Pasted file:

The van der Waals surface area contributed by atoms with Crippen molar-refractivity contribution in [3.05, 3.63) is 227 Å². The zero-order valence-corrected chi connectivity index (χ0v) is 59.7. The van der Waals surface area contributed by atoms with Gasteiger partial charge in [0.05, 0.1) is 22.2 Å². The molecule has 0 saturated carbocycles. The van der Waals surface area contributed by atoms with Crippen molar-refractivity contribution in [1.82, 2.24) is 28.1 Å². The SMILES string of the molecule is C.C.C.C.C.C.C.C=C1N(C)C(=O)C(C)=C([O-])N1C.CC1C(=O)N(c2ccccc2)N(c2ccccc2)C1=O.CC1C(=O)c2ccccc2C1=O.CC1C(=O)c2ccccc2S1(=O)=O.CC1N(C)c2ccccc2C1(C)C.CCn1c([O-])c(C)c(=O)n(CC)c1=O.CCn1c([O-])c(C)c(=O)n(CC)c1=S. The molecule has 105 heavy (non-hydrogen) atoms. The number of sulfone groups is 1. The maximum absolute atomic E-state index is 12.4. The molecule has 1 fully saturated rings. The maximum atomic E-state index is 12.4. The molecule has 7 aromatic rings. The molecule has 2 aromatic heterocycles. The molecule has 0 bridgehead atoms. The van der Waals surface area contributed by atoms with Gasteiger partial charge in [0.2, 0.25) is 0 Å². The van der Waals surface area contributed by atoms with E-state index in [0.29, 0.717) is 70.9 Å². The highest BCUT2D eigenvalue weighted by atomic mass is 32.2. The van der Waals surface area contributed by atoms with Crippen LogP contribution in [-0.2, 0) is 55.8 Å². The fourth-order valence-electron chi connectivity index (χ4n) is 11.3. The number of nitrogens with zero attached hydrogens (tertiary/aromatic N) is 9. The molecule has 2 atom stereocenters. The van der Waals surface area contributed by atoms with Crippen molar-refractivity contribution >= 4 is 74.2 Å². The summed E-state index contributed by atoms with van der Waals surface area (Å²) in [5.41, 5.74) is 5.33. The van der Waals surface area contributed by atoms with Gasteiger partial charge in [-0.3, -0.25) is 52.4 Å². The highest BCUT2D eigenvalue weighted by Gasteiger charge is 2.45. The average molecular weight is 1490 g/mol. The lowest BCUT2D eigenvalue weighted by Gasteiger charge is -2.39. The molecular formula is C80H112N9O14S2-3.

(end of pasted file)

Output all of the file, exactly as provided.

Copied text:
The van der Waals surface area contributed by atoms with Crippen molar-refractivity contribution in [3.05, 3.63) is 227 Å². The zero-order valence-corrected chi connectivity index (χ0v) is 59.7. The van der Waals surface area contributed by atoms with Gasteiger partial charge in [0.05, 0.1) is 22.2 Å². The molecule has 0 saturated carbocycles. The van der Waals surface area contributed by atoms with Crippen molar-refractivity contribution in [1.82, 2.24) is 28.1 Å². The SMILES string of the molecule is C.C.C.C.C.C.C.C=C1N(C)C(=O)C(C)=C([O-])N1C.CC1C(=O)N(c2ccccc2)N(c2ccccc2)C1=O.CC1C(=O)c2ccccc2C1=O.CC1C(=O)c2ccccc2S1(=O)=O.CC1N(C)c2ccccc2C1(C)C.CCn1c([O-])c(C)c(=O)n(CC)c1=O.CCn1c([O-])c(C)c(=O)n(CC)c1=S. The molecule has 105 heavy (non-hydrogen) atoms. The number of sulfone groups is 1. The maximum absolute atomic E-state index is 12.4. The molecule has 1 fully saturated rings. The maximum atomic E-state index is 12.4. The molecule has 7 aromatic rings. The molecule has 2 aromatic heterocycles. The molecule has 0 bridgehead atoms. The van der Waals surface area contributed by atoms with Gasteiger partial charge in [0.2, 0.25) is 0 Å². The van der Waals surface area contributed by atoms with E-state index in [0.29, 0.717) is 70.9 Å². The highest BCUT2D eigenvalue weighted by atomic mass is 32.2. The van der Waals surface area contributed by atoms with Crippen LogP contribution in [-0.2, 0) is 55.8 Å². The fourth-order valence-electron chi connectivity index (χ4n) is 11.3. The number of nitrogens with zero attached hydrogens (tertiary/aromatic N) is 9. The molecule has 2 atom stereocenters. The van der Waals surface area contributed by atoms with Crippen molar-refractivity contribution >= 4 is 74.2 Å². The summed E-state index contributed by atoms with van der Waals surface area (Å²) in [5.41, 5.74) is 5.33. The van der Waals surface area contributed by atoms with Gasteiger partial charge in [-0.3, -0.25) is 52.4 Å². The highest BCUT2D eigenvalue weighted by Gasteiger charge is 2.45. The average molecular weight is 1490 g/mol. The lowest BCUT2D eigenvalue weighted by Gasteiger charge is -2.39. The molecular formula is C80H112N9O14S2-3.